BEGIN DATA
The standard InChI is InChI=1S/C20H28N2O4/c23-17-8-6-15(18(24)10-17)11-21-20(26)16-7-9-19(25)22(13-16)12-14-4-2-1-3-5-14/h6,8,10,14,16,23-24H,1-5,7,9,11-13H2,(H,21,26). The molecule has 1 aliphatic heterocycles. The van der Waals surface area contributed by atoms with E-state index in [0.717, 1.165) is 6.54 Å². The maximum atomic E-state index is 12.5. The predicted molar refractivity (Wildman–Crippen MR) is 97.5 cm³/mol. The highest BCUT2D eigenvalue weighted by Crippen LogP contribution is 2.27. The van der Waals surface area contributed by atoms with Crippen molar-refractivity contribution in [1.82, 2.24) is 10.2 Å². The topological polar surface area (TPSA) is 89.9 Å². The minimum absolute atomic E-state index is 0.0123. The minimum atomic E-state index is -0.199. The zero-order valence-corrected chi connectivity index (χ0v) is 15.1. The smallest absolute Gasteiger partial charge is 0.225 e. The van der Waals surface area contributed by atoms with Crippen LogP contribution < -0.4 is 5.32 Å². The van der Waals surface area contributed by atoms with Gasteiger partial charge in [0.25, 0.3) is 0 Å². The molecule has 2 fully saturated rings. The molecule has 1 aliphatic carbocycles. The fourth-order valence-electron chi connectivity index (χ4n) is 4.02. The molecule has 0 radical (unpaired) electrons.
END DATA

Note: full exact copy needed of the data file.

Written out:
The standard InChI is InChI=1S/C20H28N2O4/c23-17-8-6-15(18(24)10-17)11-21-20(26)16-7-9-19(25)22(13-16)12-14-4-2-1-3-5-14/h6,8,10,14,16,23-24H,1-5,7,9,11-13H2,(H,21,26). The molecule has 1 aliphatic heterocycles. The van der Waals surface area contributed by atoms with E-state index in [0.717, 1.165) is 6.54 Å². The maximum atomic E-state index is 12.5. The predicted molar refractivity (Wildman–Crippen MR) is 97.5 cm³/mol. The highest BCUT2D eigenvalue weighted by Crippen LogP contribution is 2.27. The van der Waals surface area contributed by atoms with Crippen molar-refractivity contribution in [1.82, 2.24) is 10.2 Å². The topological polar surface area (TPSA) is 89.9 Å². The minimum absolute atomic E-state index is 0.0123. The minimum atomic E-state index is -0.199. The zero-order valence-corrected chi connectivity index (χ0v) is 15.1. The smallest absolute Gasteiger partial charge is 0.225 e. The van der Waals surface area contributed by atoms with Crippen LogP contribution < -0.4 is 5.32 Å². The van der Waals surface area contributed by atoms with Gasteiger partial charge in [0.25, 0.3) is 0 Å². The molecule has 2 fully saturated rings. The molecule has 1 aliphatic carbocycles. The fourth-order valence-electron chi connectivity index (χ4n) is 4.02. The molecule has 0 radical (unpaired) electrons.